I figure: Even if I didn’t believe in G-d, I would believe in the power of prayer.
And I have scientific research on my side.
Listen to these statistics about what participation in a religious community does:
Active church and synagogue members have a 60% less chance of a heart attack.
Active church and synagogue members have a 55% less chance of being in a one-car accident. (Don’t ask me, I do not know why!)
Active church and synagogue members live an average of 5.7 years longer.
While only 30% of the unaffiliated say they are very happy, 70% of the highly committed church and synagogue people say they are very happy.
The National Institutes of Health has now developed five protective factors that help fight coronary disease. The leading one is weekly attendance in a house of worship.[i]
There is something scientifically verifiable about this whole prayer and community thing.
And so a mishaberach is the whole community pulling for you at the moment when you may feel more isolated and lonely than any other time in your life.
I come back to those prayers I put in the Wall.
Whom do you think most of those prayers were for?
Most of them were from parents asking G-d to help their children. It’s all about our children. If only they understood how much we love them.
I remember when I was a teenager having a terrible fight with my mother, and my father took me out for a drive and just said one sentence: “That woman would walk through the fire for you.”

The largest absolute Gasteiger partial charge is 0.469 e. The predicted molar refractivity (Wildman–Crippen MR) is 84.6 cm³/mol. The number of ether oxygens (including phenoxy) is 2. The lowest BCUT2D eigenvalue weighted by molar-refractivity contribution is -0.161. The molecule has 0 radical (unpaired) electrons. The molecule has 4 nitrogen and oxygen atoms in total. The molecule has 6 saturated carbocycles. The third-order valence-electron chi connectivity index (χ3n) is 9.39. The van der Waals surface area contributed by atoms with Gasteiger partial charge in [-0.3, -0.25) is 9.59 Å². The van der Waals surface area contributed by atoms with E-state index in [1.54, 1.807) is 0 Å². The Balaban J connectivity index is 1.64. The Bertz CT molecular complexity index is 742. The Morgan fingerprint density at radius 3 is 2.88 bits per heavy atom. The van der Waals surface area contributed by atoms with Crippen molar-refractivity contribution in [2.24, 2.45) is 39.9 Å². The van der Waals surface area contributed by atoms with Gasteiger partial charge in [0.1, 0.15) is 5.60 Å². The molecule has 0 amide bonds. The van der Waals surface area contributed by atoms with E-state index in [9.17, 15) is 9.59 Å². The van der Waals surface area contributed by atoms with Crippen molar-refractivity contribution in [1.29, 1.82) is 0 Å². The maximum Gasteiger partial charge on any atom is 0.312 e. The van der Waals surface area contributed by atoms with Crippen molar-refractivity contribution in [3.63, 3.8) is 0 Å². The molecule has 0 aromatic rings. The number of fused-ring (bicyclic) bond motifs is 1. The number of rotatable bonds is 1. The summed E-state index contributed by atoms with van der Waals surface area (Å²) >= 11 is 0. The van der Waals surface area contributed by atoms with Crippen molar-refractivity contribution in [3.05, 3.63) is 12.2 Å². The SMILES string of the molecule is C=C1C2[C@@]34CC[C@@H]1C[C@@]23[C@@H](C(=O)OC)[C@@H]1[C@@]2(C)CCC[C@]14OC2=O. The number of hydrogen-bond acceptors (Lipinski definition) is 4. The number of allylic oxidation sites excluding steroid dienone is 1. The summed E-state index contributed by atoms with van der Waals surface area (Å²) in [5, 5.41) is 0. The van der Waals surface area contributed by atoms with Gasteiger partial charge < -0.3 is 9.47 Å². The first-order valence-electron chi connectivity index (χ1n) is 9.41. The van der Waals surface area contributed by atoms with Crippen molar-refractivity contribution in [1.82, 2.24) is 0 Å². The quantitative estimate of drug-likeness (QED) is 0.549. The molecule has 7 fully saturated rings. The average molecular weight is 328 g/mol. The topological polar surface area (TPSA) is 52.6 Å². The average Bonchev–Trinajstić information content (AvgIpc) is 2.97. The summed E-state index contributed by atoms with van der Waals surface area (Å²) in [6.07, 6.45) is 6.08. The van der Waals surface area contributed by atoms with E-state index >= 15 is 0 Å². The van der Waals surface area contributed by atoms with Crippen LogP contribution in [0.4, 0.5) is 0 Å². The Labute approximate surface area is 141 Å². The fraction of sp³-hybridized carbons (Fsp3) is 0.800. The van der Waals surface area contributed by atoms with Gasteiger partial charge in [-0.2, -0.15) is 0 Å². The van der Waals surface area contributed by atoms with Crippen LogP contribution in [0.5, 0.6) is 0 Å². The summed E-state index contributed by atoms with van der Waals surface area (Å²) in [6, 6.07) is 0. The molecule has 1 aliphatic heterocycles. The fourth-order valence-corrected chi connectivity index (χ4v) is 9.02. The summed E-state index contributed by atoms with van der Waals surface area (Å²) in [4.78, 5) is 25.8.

In the forty years since that moment, my mother and I certainly have had our ups and downs. But from that moment on, I never have had that kind of anger against her again.
And I look at the people in my life that I would walk through the fire for or take a bullet for and I wonder sometimes: Why can’t they see the simple goodness in my heart? How can they ever get mad at me when I put their lives ahead of my own?
Isaac’s father took him up a mountaintop and his son trusted him. Why can’t our children trust that our guidance is only meant to help?
I am not saying that children must agree with their parents about everything or even trust that they’re right about most things.
I am saying that children, young and adolescent and adult children, should trust in their parents’ love, that it is real, and always well-meaning, and one of the most precious gifts that anyone will ever have.
And they should trust in that love so much that at the very least, they will not be angry for the mistakes their parents have made and will make.
I’ve talked about what seem to be very different journeys, one to use bizarre rituals to try to improve a boy’s life, one to teach that no parent should ever hurt their child, not even for G-d and especially not for their own sake, one about a community helping a dying woman to fulfill a last wish.
I celebrate the Isaacsons, who went to the ends of the earth, against all hope, for their child, and whose child responded because of their incredible love.